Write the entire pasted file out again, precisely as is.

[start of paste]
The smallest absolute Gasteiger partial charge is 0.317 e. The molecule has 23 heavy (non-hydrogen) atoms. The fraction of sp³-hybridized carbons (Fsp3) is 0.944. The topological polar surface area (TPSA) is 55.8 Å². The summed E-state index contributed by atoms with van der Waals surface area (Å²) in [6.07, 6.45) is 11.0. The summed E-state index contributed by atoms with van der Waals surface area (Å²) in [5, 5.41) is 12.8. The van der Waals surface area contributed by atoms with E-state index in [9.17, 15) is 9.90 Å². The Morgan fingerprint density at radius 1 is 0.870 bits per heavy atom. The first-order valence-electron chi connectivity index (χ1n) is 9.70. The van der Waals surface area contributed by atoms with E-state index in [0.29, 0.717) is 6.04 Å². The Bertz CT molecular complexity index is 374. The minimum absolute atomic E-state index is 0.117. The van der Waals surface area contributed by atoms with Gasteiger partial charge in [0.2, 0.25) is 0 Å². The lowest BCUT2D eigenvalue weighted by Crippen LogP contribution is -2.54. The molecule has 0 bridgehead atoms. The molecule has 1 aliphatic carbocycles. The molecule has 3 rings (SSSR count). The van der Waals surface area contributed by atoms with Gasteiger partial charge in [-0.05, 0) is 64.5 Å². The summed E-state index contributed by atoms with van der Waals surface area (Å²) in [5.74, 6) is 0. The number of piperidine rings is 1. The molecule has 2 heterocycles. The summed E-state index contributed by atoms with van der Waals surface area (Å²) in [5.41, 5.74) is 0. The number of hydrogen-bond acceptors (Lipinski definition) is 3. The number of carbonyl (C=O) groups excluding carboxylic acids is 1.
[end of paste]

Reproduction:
The smallest absolute Gasteiger partial charge is 0.317 e. The molecule has 23 heavy (non-hydrogen) atoms. The fraction of sp³-hybridized carbons (Fsp3) is 0.944. The topological polar surface area (TPSA) is 55.8 Å². The summed E-state index contributed by atoms with van der Waals surface area (Å²) in [6.07, 6.45) is 11.0. The summed E-state index contributed by atoms with van der Waals surface area (Å²) in [5, 5.41) is 12.8. The van der Waals surface area contributed by atoms with E-state index in [9.17, 15) is 9.90 Å². The Morgan fingerprint density at radius 1 is 0.870 bits per heavy atom. The first-order valence-electron chi connectivity index (χ1n) is 9.70. The van der Waals surface area contributed by atoms with E-state index in [0.29, 0.717) is 6.04 Å². The Bertz CT molecular complexity index is 374. The minimum absolute atomic E-state index is 0.117. The van der Waals surface area contributed by atoms with Gasteiger partial charge in [0.2, 0.25) is 0 Å². The lowest BCUT2D eigenvalue weighted by Crippen LogP contribution is -2.54. The molecule has 0 bridgehead atoms. The molecule has 1 aliphatic carbocycles. The molecule has 3 rings (SSSR count). The van der Waals surface area contributed by atoms with Gasteiger partial charge in [-0.05, 0) is 64.5 Å². The summed E-state index contributed by atoms with van der Waals surface area (Å²) in [5.74, 6) is 0. The number of piperidine rings is 1. The molecule has 2 heterocycles. The summed E-state index contributed by atoms with van der Waals surface area (Å²) in [5.41, 5.74) is 0. The number of hydrogen-bond acceptors (Lipinski definition) is 3. The number of carbonyl (C=O) groups excluding carboxylic acids is 1.